Geoffrey Chaucer (1343-1400)
Chaucer planned to write a long series of stories in verse, so as to describe his native country, its people and their way of life, and to express the experiences of the native people in the native language, thereby developing a national literature.
Before Chaucer, there was the deadening influence of French language and literature (after the conquest of 1066) on the native English language and literature. Chaucer lifted the ‘vulgar’ (common) vernacular into a literary language, its expressive power and dignity, and sowed the seeds of modern English poetry (and literary standard in general). Besides the Latin, Greek, French and even Italian ‘prestige’ languages, native English language also began to become the medium of poetic expression after Chaucer this is why Chaucer is often called the father of English poetry.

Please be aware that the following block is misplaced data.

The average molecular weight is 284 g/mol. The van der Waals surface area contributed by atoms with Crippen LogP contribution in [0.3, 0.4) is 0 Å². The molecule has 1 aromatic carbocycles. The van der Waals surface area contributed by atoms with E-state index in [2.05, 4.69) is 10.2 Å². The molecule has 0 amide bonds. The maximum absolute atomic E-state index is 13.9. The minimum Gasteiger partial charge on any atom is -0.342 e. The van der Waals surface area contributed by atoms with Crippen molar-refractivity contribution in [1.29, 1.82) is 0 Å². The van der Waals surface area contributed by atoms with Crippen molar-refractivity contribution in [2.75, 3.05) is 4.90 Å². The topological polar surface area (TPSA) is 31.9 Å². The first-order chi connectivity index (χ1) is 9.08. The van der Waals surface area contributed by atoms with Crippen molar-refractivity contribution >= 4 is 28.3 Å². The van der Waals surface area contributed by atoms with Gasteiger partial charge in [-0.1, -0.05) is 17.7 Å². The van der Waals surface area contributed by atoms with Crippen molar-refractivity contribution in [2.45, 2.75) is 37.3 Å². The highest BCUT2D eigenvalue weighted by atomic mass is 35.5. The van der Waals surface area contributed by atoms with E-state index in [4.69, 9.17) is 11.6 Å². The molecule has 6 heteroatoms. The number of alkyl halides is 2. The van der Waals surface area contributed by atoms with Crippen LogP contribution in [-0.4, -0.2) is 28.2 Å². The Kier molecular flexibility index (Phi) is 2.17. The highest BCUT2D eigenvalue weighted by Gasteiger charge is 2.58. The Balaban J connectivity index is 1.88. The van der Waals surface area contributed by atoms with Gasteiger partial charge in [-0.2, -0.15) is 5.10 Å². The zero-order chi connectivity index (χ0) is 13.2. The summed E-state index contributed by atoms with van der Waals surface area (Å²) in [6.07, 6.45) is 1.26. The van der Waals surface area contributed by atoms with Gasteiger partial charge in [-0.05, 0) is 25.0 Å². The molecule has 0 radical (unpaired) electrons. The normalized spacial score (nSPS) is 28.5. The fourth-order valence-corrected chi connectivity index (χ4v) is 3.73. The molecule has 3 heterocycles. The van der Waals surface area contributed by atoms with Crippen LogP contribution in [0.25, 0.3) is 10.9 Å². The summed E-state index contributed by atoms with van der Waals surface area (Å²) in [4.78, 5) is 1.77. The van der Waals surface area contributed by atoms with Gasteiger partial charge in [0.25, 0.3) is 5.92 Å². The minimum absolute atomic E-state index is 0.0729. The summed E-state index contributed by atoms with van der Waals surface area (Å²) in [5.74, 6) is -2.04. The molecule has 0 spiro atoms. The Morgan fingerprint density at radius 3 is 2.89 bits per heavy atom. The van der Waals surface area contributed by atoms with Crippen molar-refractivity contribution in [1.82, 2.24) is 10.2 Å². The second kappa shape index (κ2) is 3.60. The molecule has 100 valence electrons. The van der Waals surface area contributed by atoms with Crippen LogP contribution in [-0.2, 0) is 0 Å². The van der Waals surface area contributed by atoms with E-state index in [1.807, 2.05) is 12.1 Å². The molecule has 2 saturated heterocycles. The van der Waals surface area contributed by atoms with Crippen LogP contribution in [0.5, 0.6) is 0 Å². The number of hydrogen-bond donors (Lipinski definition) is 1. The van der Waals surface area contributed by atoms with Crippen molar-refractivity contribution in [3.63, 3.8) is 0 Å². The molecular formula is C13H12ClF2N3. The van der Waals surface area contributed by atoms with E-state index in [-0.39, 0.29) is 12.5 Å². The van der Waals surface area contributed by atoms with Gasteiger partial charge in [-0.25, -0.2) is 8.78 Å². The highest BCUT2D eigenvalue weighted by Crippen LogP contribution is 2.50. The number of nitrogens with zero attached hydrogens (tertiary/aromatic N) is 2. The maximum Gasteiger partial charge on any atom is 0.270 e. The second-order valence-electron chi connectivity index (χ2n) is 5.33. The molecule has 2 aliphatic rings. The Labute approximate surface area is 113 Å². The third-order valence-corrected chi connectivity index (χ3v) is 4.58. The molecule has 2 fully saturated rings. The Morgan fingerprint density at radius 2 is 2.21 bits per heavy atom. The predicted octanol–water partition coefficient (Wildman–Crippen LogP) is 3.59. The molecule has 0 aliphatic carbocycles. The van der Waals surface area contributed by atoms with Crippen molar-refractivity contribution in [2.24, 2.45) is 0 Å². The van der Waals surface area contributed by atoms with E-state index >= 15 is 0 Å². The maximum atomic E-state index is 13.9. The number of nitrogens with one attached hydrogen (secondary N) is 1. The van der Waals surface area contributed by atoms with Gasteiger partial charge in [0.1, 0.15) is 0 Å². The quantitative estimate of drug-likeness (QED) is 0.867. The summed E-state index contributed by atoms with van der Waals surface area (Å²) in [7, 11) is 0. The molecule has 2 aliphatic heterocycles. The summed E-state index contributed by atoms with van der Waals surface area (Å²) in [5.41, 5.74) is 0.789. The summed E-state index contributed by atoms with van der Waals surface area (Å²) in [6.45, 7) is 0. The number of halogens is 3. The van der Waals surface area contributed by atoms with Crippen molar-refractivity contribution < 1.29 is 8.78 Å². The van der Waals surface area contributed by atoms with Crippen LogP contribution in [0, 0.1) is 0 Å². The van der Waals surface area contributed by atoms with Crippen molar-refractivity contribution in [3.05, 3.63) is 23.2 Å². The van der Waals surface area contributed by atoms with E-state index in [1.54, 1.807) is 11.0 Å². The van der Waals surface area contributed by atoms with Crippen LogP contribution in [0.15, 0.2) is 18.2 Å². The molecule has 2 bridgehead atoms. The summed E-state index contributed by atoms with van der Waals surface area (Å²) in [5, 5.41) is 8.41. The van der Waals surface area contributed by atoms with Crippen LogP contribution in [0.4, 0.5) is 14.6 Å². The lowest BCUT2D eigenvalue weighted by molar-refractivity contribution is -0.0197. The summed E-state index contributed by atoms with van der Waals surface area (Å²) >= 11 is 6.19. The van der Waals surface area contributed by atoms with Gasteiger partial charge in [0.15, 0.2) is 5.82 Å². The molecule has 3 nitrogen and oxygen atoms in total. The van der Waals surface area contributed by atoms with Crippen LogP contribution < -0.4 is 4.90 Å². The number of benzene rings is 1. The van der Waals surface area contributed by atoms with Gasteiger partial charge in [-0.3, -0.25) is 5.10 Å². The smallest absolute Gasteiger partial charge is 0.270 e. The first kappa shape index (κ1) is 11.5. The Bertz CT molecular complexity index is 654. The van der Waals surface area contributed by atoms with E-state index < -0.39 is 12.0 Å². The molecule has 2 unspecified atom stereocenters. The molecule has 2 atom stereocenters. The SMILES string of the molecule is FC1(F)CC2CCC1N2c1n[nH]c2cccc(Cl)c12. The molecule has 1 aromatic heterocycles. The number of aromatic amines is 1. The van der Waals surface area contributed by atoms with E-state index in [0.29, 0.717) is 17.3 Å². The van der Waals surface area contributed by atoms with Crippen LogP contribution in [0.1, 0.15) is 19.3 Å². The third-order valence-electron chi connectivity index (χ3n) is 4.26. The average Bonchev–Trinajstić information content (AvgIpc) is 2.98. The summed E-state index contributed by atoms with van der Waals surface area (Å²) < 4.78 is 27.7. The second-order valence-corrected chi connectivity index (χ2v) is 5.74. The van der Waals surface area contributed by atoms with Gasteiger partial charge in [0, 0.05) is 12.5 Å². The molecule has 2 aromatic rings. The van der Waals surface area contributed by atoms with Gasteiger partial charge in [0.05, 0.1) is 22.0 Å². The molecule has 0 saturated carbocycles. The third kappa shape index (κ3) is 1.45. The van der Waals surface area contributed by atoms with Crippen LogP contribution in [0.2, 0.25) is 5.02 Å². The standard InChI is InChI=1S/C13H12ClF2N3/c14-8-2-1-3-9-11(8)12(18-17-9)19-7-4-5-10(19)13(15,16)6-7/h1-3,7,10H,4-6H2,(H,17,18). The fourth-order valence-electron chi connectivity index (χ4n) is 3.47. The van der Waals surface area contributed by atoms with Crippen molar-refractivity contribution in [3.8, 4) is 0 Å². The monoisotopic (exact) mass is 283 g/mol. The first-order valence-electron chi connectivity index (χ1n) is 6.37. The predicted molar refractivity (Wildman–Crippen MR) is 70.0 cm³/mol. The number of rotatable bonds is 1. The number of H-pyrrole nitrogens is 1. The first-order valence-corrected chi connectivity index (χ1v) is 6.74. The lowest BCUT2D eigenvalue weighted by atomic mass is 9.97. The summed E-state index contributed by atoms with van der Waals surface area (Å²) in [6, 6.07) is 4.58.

Chaucer planned to write about 120 stories by making each of the 30 pilgrims tell 2 stories each on the way to Canterbury and 2 more each on their way back (as the leader of the party tells in the prologue). But Chaucer could write only 22 stories. Today The Canterbury Tales is significant not only as the first great piece of English literature but also a realistic piece of literature that brings (illustrates) the 14th century England more vividly than the most laborious history. The very description of the team of pilgrims in its introduction (The General Prologue) is a “virtual art gallery” that gives a complete picture of the 14th century English society including the entire range of people from all classes, ranks, profession, both sexes, the good and the bad… and in such a realistic manner that makes Chaucer one of the greatest realists in the history of English literature. The prologue and the tales together both tell and show us the people’s way of life, their food, dress, interests, and habits, beliefs and attitudes, superstitions, religious life, rituals, social etiquette, table manners, hypocrisies, and many other details that create a vivid picture of the society.